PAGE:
What you missed during the weekend: the government recognized climate change
While the country enjoyed its long weekend, the government finally had to accept the reality of climate change and took advantage of the disconnection of the public to publish the Congressional report.
Since his presidential campaign, Donald Trump has insisted on delegitimizing the scientific basis behind climate change.
In 2012, he even wrote on Twitter that the entire debate around the effect of man on nature was "a plot by China to make the United States less competitive," and after his inauguration, he decided to withdraw from the Paris Climate Agreement.
For its part, the policy of the current administration has focused on cutting funds to the Environmental Protection Agency (EPA), approving mining projects that would seriously affect the environment, and appointing magnates like Rex Tillerson or deniers like Rick Perry to important positions.
You only need to see the performance of the former EPA administrator, Scott Pruitt, who tried to dismantle the clean air regulations and Barack Obama’s Clean Power Plan, to understand the all-out attack on climate change mitigation that Trump's handpicked cabinet has waged.
The president's decision to reactivate coalmines and to exploit fossil fuel-based energy resources has transformed him into one of the most anti-environmental presidents in recent years.
However, despite his insistence on unraveling the credibility of climate change, the Congress' mandatory report published on Friday, called the National Climate Assessment, exposes the results of the investigation of 13 federal departments and agencies who determined that "the effects of climate change have already reached the United States," the Washington Post reported.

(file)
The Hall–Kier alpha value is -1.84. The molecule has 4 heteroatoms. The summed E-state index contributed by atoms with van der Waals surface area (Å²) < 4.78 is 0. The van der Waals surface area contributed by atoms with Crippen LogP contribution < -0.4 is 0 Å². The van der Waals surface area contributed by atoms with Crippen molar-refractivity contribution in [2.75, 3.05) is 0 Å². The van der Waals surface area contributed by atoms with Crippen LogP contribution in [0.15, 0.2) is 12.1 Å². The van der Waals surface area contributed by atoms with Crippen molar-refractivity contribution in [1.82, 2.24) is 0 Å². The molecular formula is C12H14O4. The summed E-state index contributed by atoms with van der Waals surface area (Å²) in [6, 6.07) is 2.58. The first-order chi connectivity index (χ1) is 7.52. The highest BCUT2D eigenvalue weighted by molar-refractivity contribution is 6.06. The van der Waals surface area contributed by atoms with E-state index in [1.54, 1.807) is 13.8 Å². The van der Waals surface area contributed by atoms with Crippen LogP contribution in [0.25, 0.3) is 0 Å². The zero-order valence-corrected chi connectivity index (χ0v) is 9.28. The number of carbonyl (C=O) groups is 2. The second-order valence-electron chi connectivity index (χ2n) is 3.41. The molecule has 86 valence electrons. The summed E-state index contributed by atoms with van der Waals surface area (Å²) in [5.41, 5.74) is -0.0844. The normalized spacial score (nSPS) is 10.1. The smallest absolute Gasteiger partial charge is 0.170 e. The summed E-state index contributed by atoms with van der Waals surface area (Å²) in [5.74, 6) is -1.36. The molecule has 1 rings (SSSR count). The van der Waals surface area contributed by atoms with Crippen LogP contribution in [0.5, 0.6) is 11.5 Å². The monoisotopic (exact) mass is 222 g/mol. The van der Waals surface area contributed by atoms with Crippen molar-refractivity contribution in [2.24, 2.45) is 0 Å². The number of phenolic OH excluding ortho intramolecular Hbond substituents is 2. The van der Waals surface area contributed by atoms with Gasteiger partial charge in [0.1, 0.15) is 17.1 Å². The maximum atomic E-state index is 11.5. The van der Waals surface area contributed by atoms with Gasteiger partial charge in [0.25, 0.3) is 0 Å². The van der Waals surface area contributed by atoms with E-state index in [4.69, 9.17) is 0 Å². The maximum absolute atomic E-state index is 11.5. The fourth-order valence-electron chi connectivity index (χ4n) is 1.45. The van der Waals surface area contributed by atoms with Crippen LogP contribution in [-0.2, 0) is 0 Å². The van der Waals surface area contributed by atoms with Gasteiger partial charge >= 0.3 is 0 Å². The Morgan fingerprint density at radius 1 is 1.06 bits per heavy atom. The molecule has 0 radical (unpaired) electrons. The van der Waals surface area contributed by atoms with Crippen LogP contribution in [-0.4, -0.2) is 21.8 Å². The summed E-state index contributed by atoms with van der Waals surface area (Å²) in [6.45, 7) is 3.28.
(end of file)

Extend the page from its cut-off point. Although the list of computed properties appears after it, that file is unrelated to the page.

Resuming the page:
They include "an increasing likelihood of events such as deadly wildfires and debilitating hurricanes that have dominated the news in recent months," the media explains.
Despite the government's efforts to push out the story under the table - after all, it was published intentionally during Black Friday - the report was in all the national media, and the discoveries again contradict the president, shedding light on the inconsistencies in the media machinery of the administration.
The 1,656-page document "is the most comprehensive scientific study to date and details the effects of global warming on the economy, public health, coasts and infrastructure of the United States," the New York Times explained. "It describes in detail how global warming will cause hundreds of billions of dollars in damages in the coming decades."
In addition, specialists directly connect crop failures in the west of the country and the devastation of hurricanes in the South, warning that "American exports and supply chains could be disrupted, agricultural yields could fall to 1980s levels by midcentury and fire season could spread to the Southeast."
This second volume of the climate report is a mandatory document that must be published by law every four years. Although the government has not shown signs of trying to modify the text, it is expected that the president will continue with his disqualifying speech despite the discoveries.
Even so, this report is a key tool for the new, Democratic-controlled House of Representatives, who will be able to promote measures to combat the presidential branch's efforts to dismantle environmental protection policies.